Presentation on theme: "LD MEANS L earns D ifferently. “Of all children with disabilities in this country, more than half (59.8%) have a learning disability”. PALS Participation."— Presentation transcript:
“Of all children with disabilities in this country, more than half (59.8%) have a learning disability”. PALS Participation & Activity Limitation Survey
Average to Above Average Intelligence Difficulties with: -writing -spelling -reading -math -organization Brain processes information differently (Ability to think is not affected) Ranges from mild to severe Common 1 in 10 Hereditary INVISIBLE DISABILITY May utilize different methods and/or equipment to complete tasks with efficiency. You learn to negotiate your learning disability. Tested on our weaknesses Lifelong Great Abilities
Prince Harry Dr. McDreamy Sting Harry Potter Daniel Radcliff Alyssa Milano Robert Munsch Vince Vaughn Jewel Examples of people WITH a learning disability! Jamie Oliver Steven Spielburg Kiera Knightly Orlando Bloom People who’s abilities lead to success and significance!
Receive new information Organize and store the information Retrieve information from its storage Communicate the retrieved information to others Based on the different way that a person with a learning disability processes information, some, or all of these steps, can be challenged. The brain is like a filing cabinet! Filing information & learning involve similar steps. Metaphor By Todd Cunningham 80% of individuals with a learning disability struggle with 1 st step - receiving information (decoding symbols)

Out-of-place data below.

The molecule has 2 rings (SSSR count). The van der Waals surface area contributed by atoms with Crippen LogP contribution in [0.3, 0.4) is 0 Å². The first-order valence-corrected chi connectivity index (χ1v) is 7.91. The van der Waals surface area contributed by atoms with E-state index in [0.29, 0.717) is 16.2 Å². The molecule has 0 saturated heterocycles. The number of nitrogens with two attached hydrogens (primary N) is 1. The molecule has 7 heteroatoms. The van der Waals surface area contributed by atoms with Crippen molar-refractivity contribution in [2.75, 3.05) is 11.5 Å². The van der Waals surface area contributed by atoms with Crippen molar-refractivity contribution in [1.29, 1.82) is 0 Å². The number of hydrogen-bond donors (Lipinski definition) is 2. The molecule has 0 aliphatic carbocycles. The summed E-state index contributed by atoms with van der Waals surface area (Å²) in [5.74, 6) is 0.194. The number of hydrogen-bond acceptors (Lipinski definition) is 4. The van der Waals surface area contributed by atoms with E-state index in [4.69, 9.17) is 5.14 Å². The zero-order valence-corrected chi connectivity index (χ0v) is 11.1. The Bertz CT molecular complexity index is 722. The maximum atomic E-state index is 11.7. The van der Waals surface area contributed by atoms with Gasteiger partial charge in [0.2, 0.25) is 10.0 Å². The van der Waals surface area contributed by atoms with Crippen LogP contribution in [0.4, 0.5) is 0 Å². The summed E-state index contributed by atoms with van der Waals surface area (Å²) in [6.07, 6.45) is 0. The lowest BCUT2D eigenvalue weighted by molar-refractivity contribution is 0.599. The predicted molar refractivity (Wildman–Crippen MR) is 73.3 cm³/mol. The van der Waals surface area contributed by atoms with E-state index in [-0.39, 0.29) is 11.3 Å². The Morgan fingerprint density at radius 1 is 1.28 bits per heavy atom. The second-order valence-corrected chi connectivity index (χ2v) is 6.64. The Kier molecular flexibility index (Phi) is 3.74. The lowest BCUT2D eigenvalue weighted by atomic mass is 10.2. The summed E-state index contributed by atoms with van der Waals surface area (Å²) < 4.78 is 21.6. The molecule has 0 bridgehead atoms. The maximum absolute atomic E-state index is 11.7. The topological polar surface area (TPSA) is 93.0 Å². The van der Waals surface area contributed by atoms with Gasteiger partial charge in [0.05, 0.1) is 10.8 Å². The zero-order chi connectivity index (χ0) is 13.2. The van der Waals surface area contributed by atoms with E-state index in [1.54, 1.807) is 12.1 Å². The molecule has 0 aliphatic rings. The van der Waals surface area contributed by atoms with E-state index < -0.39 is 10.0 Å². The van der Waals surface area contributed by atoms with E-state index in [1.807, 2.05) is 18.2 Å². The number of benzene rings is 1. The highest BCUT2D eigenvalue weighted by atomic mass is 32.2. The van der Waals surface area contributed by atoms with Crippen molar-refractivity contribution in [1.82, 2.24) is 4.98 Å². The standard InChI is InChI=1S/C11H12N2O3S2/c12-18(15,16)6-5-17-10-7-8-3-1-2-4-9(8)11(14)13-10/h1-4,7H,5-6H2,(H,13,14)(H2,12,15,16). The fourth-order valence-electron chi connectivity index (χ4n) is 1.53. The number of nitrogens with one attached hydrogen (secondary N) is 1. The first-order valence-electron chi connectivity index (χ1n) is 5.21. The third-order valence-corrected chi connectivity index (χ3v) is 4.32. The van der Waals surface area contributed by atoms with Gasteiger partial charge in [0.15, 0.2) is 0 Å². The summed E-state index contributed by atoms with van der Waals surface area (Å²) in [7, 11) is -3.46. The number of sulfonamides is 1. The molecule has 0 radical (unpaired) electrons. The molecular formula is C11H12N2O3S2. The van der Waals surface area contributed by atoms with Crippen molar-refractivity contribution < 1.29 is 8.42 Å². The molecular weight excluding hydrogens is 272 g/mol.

Dysgraphia Dyslexia Dyscalculia Dyspraxia Difficulties with Reading/Spelling Hand writing Difficulties Difficulties with Math/Numbers Fine Motor Skills (Clumsy but cleaver) Non-verbal Memory/ Organization
Language Slow development in speaking words or sentences Pronunciation problems Difficulty learning new words Difficulty rhyming words Difficulty following simple directions Difficulty understanding questions Difficulty expressing wants and desires Lack of interest in story telling Motor Skills Clumsiness Poor balance Difficulty manipulating small objects Awkwardness with running, jumping, or climbing Trouble learning to tie shoes, button shirts, or perform other self-help activities Avoidance of drawing or tracing Attention High distractibility Impulsive behavior Unusual restlessness (hyperactivity) Difficulty staying on task Difficulty changing activities Constant repetition of an idea, inability to move on to a new idea (perseveration) Cognition Trouble memorizing the alphabet or days of the week Poor memory for what should be routine (everyday) procedures Difficulty with cause and effect, sequencing/ counting Difficulty with basic concepts such as size/shape/color Social Behavior Trouble interacting with others, playing alone Prone to sudden and extreme mood changes Easily frustrated Hard to manage, may have temper tantrums Any child may occasionally exhibit these behaviors in the course of normal development but for children with learning disabilities they become the constant barriers to learning. EARLY WARNING SIGNS
Potential for Achievement Actual Achievement GAP
Talking is natural – Reading is not natural. Learning is sequential, where the ultimate reading skill, reading with metacognition requires a great deal of practice.
Director James Redford Featuring accounts by students, experts and iconic leaders. Monday, October 29 th 7:00 p.m.